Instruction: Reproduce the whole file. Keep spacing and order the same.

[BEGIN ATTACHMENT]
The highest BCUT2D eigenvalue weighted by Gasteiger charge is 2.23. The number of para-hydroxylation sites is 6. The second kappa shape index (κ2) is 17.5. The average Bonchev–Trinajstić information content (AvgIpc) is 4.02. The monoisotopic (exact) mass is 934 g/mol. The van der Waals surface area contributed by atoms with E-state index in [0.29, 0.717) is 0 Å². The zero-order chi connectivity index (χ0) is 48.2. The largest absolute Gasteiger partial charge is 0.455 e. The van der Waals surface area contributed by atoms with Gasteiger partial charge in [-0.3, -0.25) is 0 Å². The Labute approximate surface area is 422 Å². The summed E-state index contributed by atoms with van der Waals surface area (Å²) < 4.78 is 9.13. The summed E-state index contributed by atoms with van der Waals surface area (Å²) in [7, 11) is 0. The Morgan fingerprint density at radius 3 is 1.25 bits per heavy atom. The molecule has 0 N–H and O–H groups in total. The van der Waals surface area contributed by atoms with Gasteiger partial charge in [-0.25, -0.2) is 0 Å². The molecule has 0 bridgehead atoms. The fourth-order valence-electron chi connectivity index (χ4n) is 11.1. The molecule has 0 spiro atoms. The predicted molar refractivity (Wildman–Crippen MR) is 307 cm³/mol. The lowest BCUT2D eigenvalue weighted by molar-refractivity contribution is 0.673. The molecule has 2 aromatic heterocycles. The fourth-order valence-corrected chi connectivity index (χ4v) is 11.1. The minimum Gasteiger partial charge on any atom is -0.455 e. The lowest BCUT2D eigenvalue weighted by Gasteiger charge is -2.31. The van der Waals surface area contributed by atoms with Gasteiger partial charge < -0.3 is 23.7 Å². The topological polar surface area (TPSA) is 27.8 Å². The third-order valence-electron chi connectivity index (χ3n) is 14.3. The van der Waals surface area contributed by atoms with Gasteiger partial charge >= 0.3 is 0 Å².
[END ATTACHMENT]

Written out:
The highest BCUT2D eigenvalue weighted by Gasteiger charge is 2.23. The number of para-hydroxylation sites is 6. The second kappa shape index (κ2) is 17.5. The average Bonchev–Trinajstić information content (AvgIpc) is 4.02. The monoisotopic (exact) mass is 934 g/mol. The van der Waals surface area contributed by atoms with E-state index in [0.29, 0.717) is 0 Å². The zero-order chi connectivity index (χ0) is 48.2. The largest absolute Gasteiger partial charge is 0.455 e. The van der Waals surface area contributed by atoms with Gasteiger partial charge in [-0.3, -0.25) is 0 Å². The Labute approximate surface area is 422 Å². The summed E-state index contributed by atoms with van der Waals surface area (Å²) < 4.78 is 9.13. The summed E-state index contributed by atoms with van der Waals surface area (Å²) in [7, 11) is 0. The Morgan fingerprint density at radius 3 is 1.25 bits per heavy atom. The molecule has 0 N–H and O–H groups in total. The van der Waals surface area contributed by atoms with Gasteiger partial charge in [-0.25, -0.2) is 0 Å². The molecule has 0 bridgehead atoms. The fourth-order valence-electron chi connectivity index (χ4n) is 11.1. The molecule has 0 spiro atoms. The predicted molar refractivity (Wildman–Crippen MR) is 307 cm³/mol. The lowest BCUT2D eigenvalue weighted by molar-refractivity contribution is 0.673. The molecule has 2 aromatic heterocycles. The fourth-order valence-corrected chi connectivity index (χ4v) is 11.1. The minimum Gasteiger partial charge on any atom is -0.455 e. The lowest BCUT2D eigenvalue weighted by Gasteiger charge is -2.31. The van der Waals surface area contributed by atoms with Gasteiger partial charge < -0.3 is 23.7 Å². The topological polar surface area (TPSA) is 27.8 Å². The third-order valence-electron chi connectivity index (χ3n) is 14.3. The van der Waals surface area contributed by atoms with Gasteiger partial charge >= 0.3 is 0 Å².